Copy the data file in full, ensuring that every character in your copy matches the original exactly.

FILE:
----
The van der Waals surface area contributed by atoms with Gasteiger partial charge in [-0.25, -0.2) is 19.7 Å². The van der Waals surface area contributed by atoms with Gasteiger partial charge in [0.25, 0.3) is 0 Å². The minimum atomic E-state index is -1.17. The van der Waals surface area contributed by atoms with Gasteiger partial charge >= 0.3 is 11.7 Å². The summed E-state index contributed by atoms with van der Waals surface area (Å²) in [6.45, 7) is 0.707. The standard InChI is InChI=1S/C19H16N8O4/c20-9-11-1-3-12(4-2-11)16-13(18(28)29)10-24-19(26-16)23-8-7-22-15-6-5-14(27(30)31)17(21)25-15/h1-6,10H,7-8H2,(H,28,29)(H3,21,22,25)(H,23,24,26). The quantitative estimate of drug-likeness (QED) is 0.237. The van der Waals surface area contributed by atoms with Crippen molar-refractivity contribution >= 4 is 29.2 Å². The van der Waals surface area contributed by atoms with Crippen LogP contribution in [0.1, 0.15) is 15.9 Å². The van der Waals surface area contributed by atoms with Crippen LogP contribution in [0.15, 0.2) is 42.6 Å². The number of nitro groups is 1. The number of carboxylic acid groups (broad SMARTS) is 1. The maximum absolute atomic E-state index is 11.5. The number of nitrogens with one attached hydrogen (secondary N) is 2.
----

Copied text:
The van der Waals surface area contributed by atoms with Gasteiger partial charge in [-0.25, -0.2) is 19.7 Å². The van der Waals surface area contributed by atoms with Gasteiger partial charge in [0.25, 0.3) is 0 Å². The minimum atomic E-state index is -1.17. The van der Waals surface area contributed by atoms with Gasteiger partial charge >= 0.3 is 11.7 Å². The summed E-state index contributed by atoms with van der Waals surface area (Å²) in [6.45, 7) is 0.707. The standard InChI is InChI=1S/C19H16N8O4/c20-9-11-1-3-12(4-2-11)16-13(18(28)29)10-24-19(26-16)23-8-7-22-15-6-5-14(27(30)31)17(21)25-15/h1-6,10H,7-8H2,(H,28,29)(H3,21,22,25)(H,23,24,26). The quantitative estimate of drug-likeness (QED) is 0.237. The van der Waals surface area contributed by atoms with Crippen molar-refractivity contribution >= 4 is 29.2 Å². The van der Waals surface area contributed by atoms with Crippen LogP contribution in [0.1, 0.15) is 15.9 Å². The van der Waals surface area contributed by atoms with Crippen LogP contribution in [0.15, 0.2) is 42.6 Å². The number of nitro groups is 1. The number of carboxylic acid groups (broad SMARTS) is 1. The maximum absolute atomic E-state index is 11.5. The number of nitrogens with one attached hydrogen (secondary N) is 2.